Law of the Lever: Definition, Formula & Examples

Instructor: Matthew Bergstresser
One of the six simple machines is the lever. Levers allow a relatively smaller force to move a heavier object. In this lesson, we will investigate the law of the lever and work some examples involving levers.

Uses of the Lever

Have you ever been on a seesaw or opened a paint can's lid? If so, you were using a lever, which is a bar or other rigid object that has a point to pivot around called a fulcrum.

Let's say you are on a seesaw with your friend who weighs a lot more than you and you want the seesaw to be balanced. You could position yourself at a certain distance from the fulcrum so your lighter body weight counters your friend's body weight allowing the seesaw to be in equilibrium. This means there is no rotation. Let's see how the math works when dealing with a lever.

Law of the Lever

The cross product of force and distance is torque. The cross product is the mathematical process between two vectors that results in a vector perpendicular to both of the initial vectors. The law of the lever is also known as the law of moments and equates clockwise torques and counterclockwise torques. Equation 1 shows the law of levers.

Equation 1

  • F1 is force 1
  • d1 is the distance from the fulcrum force 1 is applied
  • F2 is force 2
  • d2 is the distance from the fulcrum force 2 is applied

Forces applied at a distance from the fulcrum

Imagine trying to open a paint can's lid with a screwdriver, but not applying the force perpendicularly to the screwdriver. If you applied the force at 1° to the screwdriver, it would take a lot of force to open the lid. Applying the force at 90° to the screwdriver would be the most effective at prying open the lid.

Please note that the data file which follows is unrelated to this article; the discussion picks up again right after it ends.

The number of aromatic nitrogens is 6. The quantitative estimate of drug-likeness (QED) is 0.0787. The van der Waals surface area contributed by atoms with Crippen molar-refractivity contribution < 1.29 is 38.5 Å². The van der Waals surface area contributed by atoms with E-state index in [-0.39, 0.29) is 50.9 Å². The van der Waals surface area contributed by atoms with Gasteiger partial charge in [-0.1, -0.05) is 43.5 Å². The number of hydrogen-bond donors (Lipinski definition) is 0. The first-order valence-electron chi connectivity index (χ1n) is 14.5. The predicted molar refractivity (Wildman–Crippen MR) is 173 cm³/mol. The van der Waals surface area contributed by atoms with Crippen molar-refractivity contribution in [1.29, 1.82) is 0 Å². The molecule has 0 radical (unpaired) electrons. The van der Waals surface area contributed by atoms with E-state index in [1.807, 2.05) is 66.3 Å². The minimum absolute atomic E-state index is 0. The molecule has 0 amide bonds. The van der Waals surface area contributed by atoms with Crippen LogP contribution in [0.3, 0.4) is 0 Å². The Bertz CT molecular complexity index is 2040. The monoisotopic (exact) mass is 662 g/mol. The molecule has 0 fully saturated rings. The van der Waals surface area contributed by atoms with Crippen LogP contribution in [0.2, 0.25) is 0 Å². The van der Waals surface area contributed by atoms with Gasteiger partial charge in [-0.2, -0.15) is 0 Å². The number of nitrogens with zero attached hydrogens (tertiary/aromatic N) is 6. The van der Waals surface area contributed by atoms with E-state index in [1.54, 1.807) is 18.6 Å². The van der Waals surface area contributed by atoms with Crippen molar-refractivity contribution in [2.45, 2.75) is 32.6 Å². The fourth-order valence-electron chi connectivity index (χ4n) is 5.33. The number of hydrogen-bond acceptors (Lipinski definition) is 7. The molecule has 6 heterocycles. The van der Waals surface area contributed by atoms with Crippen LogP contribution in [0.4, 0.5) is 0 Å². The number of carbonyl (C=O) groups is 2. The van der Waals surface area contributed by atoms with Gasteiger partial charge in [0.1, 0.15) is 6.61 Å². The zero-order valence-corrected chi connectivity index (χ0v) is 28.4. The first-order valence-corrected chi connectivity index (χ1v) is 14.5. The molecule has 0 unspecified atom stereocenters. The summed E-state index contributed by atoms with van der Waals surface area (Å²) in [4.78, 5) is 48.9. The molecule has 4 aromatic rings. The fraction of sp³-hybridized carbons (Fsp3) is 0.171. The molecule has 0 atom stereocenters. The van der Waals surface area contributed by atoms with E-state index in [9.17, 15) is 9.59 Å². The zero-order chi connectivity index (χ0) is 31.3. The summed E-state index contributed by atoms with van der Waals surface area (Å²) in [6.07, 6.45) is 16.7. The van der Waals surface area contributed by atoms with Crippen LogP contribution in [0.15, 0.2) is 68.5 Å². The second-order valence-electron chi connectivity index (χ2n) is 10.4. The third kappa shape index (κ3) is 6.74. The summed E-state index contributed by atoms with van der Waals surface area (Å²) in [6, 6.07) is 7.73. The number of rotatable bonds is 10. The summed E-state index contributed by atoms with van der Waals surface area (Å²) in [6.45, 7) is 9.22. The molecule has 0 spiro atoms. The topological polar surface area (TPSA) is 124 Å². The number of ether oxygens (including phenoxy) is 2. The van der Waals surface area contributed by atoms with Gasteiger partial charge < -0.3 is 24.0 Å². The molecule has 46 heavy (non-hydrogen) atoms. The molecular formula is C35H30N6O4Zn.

The perpendicular force is most effective at rotating the lever

This means we need a way to adjust the amount of torque based on the angle at which the force is applied to the lever. The sine trigonometric function has a maximum value at 90° and a minimum value at 0°. We can rewrite the cross product of force and distance from the lever arm including the sine function. This is how the cross product is evaluated. Equation 2 shows the equation for the magnitude of torques in the law of levers.

Equation 2

  • θ1 is the angle between F1 and the lever arm
  • θ2 is the angle between F2 and the lever arm

We will deal with situations where the angle between the force and the lever arm is 90° so we can remove the sine functions because the sin of 90° is 1. This gives us Equation 3.

Equation 3

Now, we can work some practice problems using the law of levers. Let's get to it!

Example 1

Prompt: Imagine Sal weighs 150 pounds and his friend, Joe weighs 100 pounds. Sal sits 3 feet from the fulcrum on a seesaw. How far does Joe need to sit on the other side of the fulcrum so the seesaw is in equilibrium?

Solution: The first step in solving this problem is to draw a diagram, which we'll call Diagram 1.

Step 1: Draw a diagram

Now we can use Equation 3 to determine how far Joe needs to sit from the fulcrum so there is no rotation of the board they are sitting on.

F S is the weight of Sal, F J is the weight of Joe, d S is the distance Sal is from the fulcurum, and d J is how far Joe has to be from the fulcrum to put the seesaw in equilibrium

Now we can divide both sides by 100 lbs to get the distance Joe needs to sit from the fulcrum to put the seesaw in equilibrium. We'll call this Step 3.

Step 3

So if Joe sits anywhere besides 4.5 feet from the fulcrum, the board they are sitting on will rotate. Let's do another example.

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